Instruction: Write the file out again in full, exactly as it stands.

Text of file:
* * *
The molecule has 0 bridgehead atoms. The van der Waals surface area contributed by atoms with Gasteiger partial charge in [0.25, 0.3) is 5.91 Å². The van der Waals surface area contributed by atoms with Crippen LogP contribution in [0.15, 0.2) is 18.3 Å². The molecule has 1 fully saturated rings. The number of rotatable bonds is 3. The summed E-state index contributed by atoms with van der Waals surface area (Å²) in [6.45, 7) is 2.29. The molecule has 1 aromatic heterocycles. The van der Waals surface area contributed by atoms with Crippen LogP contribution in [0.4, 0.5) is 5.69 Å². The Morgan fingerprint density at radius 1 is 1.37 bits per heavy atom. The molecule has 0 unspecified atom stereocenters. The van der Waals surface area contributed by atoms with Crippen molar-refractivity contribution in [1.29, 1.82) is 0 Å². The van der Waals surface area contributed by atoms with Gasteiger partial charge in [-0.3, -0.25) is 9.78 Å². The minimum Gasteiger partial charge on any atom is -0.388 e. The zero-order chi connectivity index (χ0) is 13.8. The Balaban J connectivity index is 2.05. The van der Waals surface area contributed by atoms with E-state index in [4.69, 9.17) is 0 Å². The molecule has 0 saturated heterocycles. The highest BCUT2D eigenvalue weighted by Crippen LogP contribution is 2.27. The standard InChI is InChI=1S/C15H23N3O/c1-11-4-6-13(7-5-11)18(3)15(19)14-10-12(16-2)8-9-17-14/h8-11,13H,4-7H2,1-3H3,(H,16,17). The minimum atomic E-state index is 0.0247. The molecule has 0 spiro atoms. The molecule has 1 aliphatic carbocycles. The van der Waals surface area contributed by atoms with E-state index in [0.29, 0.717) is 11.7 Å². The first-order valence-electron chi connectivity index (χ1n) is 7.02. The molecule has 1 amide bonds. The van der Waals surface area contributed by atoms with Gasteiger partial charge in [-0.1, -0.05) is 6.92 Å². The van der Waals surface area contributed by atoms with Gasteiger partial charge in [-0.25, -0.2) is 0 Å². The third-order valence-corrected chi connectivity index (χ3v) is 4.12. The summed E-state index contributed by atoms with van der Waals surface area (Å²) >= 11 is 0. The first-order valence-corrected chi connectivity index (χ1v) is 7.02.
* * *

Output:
The molecule has 0 bridgehead atoms. The van der Waals surface area contributed by atoms with Gasteiger partial charge in [0.25, 0.3) is 5.91 Å². The van der Waals surface area contributed by atoms with Crippen LogP contribution in [0.15, 0.2) is 18.3 Å². The molecule has 1 fully saturated rings. The number of rotatable bonds is 3. The summed E-state index contributed by atoms with van der Waals surface area (Å²) in [6.45, 7) is 2.29. The molecule has 1 aromatic heterocycles. The van der Waals surface area contributed by atoms with Crippen LogP contribution in [0.4, 0.5) is 5.69 Å². The Morgan fingerprint density at radius 1 is 1.37 bits per heavy atom. The molecule has 0 unspecified atom stereocenters. The van der Waals surface area contributed by atoms with Crippen molar-refractivity contribution in [1.29, 1.82) is 0 Å². The van der Waals surface area contributed by atoms with Gasteiger partial charge in [-0.3, -0.25) is 9.78 Å². The minimum Gasteiger partial charge on any atom is -0.388 e. The zero-order chi connectivity index (χ0) is 13.8. The Balaban J connectivity index is 2.05. The van der Waals surface area contributed by atoms with E-state index in [4.69, 9.17) is 0 Å². The molecule has 0 saturated heterocycles. The highest BCUT2D eigenvalue weighted by Crippen LogP contribution is 2.27. The standard InChI is InChI=1S/C15H23N3O/c1-11-4-6-13(7-5-11)18(3)15(19)14-10-12(16-2)8-9-17-14/h8-11,13H,4-7H2,1-3H3,(H,16,17). The minimum atomic E-state index is 0.0247. The molecule has 0 spiro atoms. The molecule has 1 aliphatic carbocycles. The van der Waals surface area contributed by atoms with E-state index in [0.29, 0.717) is 11.7 Å². The first-order valence-electron chi connectivity index (χ1n) is 7.02. The molecule has 1 amide bonds. The van der Waals surface area contributed by atoms with Gasteiger partial charge in [-0.1, -0.05) is 6.92 Å². The van der Waals surface area contributed by atoms with Gasteiger partial charge in [-0.25, -0.2) is 0 Å². The third-order valence-corrected chi connectivity index (χ3v) is 4.12. The summed E-state index contributed by atoms with van der Waals surface area (Å²) >= 11 is 0. The first-order valence-corrected chi connectivity index (χ1v) is 7.02.